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Translational Pain Research. Volume 2: Comparing Preclinical Studies and Clinical Pain Management. Lost in Translation?
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Editors: Jianren Mao (Mass. General Hospital, Harvard Medical School)
Book Description:
Basic science and clinical pain research is particularly challenging for several reasons. First, pain is a subjective experience in response to nociception that follows actual or potential tissue damage. Since the ability to respond to this warning signal is essential for our survival, the nociceptive system that produces and transmits nociceptive signals is remarkably redundant and involves diffuse regions of the central nervous system. Second, unlike other sensory modalities, pain is a multi-dimensional experience including at least cognitive, affective, and sensory-discriminative components. Third, pain experiences can be influenced by psychological, socioeconomic, cultural, and genetic predispositions, making it exceedingly complicated to study pain and pain modulation.
The topics covered in this volume are carefully selected and directly related to the daily practice of pain medicine. These topics include 1) central mechanisms of pain and pain modulation (Dickenson, Donovan-Rodriguez, Mattews) and clinical use of ion channel blockers (Chen); 2) spinal glutamatergic mechanisms (Guo, Dubner, Ren) and issues related to glutamate receptor antagonists in pain management (Mao); 3) basic science of opioid analgesics (Gintzler, Chakrabarti) and clinical opioid use (Smith, McCleane); 4) inflammatory cytokines (Samad) and clinical use of anti-inflammatory drugs (Fink, Brenner); 5) role of the sympathetic nervous system in pain mechanisms and its relation to clinical pain management (Sharma, Raja); 6) preclinical studies on tricyclic antidepressants (Gerner, Wang) and clinical use of antidepressants in pain management (Greenberg); 7) developing pain pathways and analgesic mechanisms during the developmental stage (Fitzgerald) and challenges of pediatric pain management (Lebel); 8) basic science mechanisms of serotonin agonists and their use in the clinical management of migraine headache (Biondi); 9) clinical research on gender differences in clinical pain and their implications for clinical pain management (Holdcroft); 10) current modalities of clinical cancer pain management (Popescu, Hord); and 11) preclinical and clinical information on alternative medicine (Chen).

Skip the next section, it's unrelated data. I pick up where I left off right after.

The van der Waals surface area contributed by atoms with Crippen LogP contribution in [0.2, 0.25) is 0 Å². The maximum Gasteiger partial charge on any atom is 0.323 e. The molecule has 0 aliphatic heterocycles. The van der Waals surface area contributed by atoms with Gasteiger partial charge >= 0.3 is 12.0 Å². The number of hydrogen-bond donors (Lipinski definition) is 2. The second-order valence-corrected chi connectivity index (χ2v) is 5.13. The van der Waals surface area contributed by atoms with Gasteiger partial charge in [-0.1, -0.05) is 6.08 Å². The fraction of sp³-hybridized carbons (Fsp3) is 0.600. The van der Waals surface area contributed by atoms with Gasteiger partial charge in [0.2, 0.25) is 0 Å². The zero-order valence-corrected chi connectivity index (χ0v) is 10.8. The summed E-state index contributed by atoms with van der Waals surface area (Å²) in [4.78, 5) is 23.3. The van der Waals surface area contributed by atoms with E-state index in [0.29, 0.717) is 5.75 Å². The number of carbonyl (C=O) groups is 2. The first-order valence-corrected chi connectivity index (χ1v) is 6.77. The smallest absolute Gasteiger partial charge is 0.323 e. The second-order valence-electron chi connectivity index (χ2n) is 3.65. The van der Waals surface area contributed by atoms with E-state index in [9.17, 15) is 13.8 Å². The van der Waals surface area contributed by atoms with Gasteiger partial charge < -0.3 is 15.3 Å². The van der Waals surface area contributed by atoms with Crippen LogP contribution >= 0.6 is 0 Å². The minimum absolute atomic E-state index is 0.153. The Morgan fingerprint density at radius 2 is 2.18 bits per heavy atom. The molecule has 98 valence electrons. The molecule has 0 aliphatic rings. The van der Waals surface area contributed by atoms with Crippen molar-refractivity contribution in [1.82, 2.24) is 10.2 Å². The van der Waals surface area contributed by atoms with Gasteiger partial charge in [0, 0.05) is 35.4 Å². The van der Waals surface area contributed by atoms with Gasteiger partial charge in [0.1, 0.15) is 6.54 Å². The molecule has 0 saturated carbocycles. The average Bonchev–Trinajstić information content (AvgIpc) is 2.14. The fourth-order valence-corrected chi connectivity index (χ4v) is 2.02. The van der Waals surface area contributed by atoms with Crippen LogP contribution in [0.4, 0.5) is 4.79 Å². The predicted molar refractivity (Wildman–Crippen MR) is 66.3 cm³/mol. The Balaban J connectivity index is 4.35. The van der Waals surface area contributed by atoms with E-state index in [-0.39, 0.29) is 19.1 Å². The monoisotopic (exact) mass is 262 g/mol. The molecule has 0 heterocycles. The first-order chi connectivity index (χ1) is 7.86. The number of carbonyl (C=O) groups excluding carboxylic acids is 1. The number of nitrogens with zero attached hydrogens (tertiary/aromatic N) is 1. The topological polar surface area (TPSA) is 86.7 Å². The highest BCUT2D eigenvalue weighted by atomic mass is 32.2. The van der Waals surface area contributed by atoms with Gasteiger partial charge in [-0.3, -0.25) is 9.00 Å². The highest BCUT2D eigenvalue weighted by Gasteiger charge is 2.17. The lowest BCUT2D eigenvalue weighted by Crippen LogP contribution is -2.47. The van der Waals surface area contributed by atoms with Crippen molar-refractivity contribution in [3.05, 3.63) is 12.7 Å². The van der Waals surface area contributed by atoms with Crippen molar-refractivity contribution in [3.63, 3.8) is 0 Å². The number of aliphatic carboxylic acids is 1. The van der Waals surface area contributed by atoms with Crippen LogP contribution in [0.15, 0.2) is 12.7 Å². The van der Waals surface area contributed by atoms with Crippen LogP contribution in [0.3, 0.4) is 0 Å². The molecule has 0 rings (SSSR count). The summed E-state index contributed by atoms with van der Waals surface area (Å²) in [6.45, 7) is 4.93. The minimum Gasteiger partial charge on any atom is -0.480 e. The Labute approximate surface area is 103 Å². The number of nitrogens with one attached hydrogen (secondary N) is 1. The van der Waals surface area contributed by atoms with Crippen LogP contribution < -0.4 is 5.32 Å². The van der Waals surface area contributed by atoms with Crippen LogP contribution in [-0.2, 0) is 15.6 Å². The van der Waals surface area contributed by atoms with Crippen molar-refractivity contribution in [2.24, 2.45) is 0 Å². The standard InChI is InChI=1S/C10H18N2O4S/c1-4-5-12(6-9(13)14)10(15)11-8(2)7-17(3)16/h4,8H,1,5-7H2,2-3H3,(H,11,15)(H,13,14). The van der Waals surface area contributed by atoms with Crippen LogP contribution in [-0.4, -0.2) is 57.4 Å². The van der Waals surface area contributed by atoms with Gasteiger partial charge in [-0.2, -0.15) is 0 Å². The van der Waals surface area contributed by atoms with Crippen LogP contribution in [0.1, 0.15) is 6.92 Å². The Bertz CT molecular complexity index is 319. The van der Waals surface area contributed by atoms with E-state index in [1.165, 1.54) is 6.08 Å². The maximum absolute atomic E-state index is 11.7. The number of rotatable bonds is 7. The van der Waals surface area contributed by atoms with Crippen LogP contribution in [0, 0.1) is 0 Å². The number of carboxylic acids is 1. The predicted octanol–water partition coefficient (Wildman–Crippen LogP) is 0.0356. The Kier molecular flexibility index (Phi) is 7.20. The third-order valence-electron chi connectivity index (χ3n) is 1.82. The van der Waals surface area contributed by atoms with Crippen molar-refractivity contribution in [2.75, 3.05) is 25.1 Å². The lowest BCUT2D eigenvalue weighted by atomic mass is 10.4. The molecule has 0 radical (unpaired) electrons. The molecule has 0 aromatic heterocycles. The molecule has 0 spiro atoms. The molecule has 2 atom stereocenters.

Table of Contents:

1. Understanding Central Mechanisms of Pain and Pain Modulation; pp. 1-23
(Anthony H. Dickenson, University College London, UK)

2. Ion Channel Blockers in Clinical Pain Management; pp. 25-43
(Lucy Chen, Harvard Medical School, USA)

3. Spinal N-methyl-D-asparate Receptor Mechanisms of Central Sensitization and Pain Following Tissue Injury; pp. 45-78
(Wei Guo et al., University of Maryland, USA)

4. NMDA Receptor Antagonists and Clinical Pain Management; pp. 79-86 (Jianren Mao, Harvard Medical School, USA)

5. Plasticity of Signaling Molecules and their Associations after Chronic Morphine: Altered but not Lost Opiod Receptor-Coupled Functionality; pp. 87-107
(Alan Gintzler and Sumita Chakrabarti, SUNY Downstate Medical Center, USA)

6. Opiod for Pain Management; pp. 109-146
(Howard S. Smith and Gary McCleane, Albany Medical College, USA)

7. Inflammatory Cytokines in Preclinical Studies; pp. 147-154
(Tarek Samad, Massachusetts General Hospital and Harvard Medical School, USA)

8. Anti-Inflammatory Medications in Pain Management; pp. 155-167 (Ezekiel Fink and Gary Brenner, Massachusetts General Hospital and Harvard Medical School, USA)

9. Chronic Pain and the Sympathetic Nervous System: Mechanisms and Potential Implications for Pain Therapies; pp. 169-188
(Amit Sharma and Srinivasa N. Raja, John's Hopkins Hospital, USA)

10. Mechanisms of Tricyclic Antidepressants in Pain Medicine; pp. 189-206
(Peter Gerner and Ging Kuo Wang, Brigham Women's Hospital, USA)

11. Antidepressant Medication in Clinical Pain Management; pp. 207-219
(Donna Greenberg, Massachusetts General Hospital and Harvard Medical School, USA)

12. Developing Pain Pathways and Analgesic Mechanisms: Towards Translational Studies; pp. 221-238
(Maria Fitzgerald, University College London, UK)

13. Pediatric Pain: In Translation; pp. 239-252
(Alyssa Lebel, Children's Hospital, USA)

14. Selective Serotonin Agonists for the Acute Management of Migraine; pp. 253-276
(David M. Biondi, Spaulding Rehabilitation Hospital, USA)

15. Gender Differences in Clinical Pain Management; pp. 277-294 (Anita Holdcroft, Chelsea and Westminister Hospital, UK)

16. Clinical Management of Cancer Pain; pp. 295-315
(Anca Popescu, Robert Wood Johnson Medical School, USA and Daniela E. Hord, Massachusetts General Hospital and Harvard Medical School, USA)

17. Alternative Medicine in Pain Management: Preclinical Evidence and Clinical Application; pp. 317-330
(Lucy Chen, Harvard Medical School, USA)


      Translational Pain Research - Jianren Mao (Mass. General Hospital, Harvard Medical School) - Series Editor
   Binding: Hardback
   Pub. Date: 2006
   ISBN: 1-60021-205-0
   Status: AV
Status Code Description
AN Announcing
FM Formatting
PP Page Proofs
FP Final Production
EP Editorial Production
PR At Prepress
AP At Press
AV Available
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Translational Pain Research. Volume 2: Comparing Preclinical Studies and Clinical Pain Management. Lost in Translation?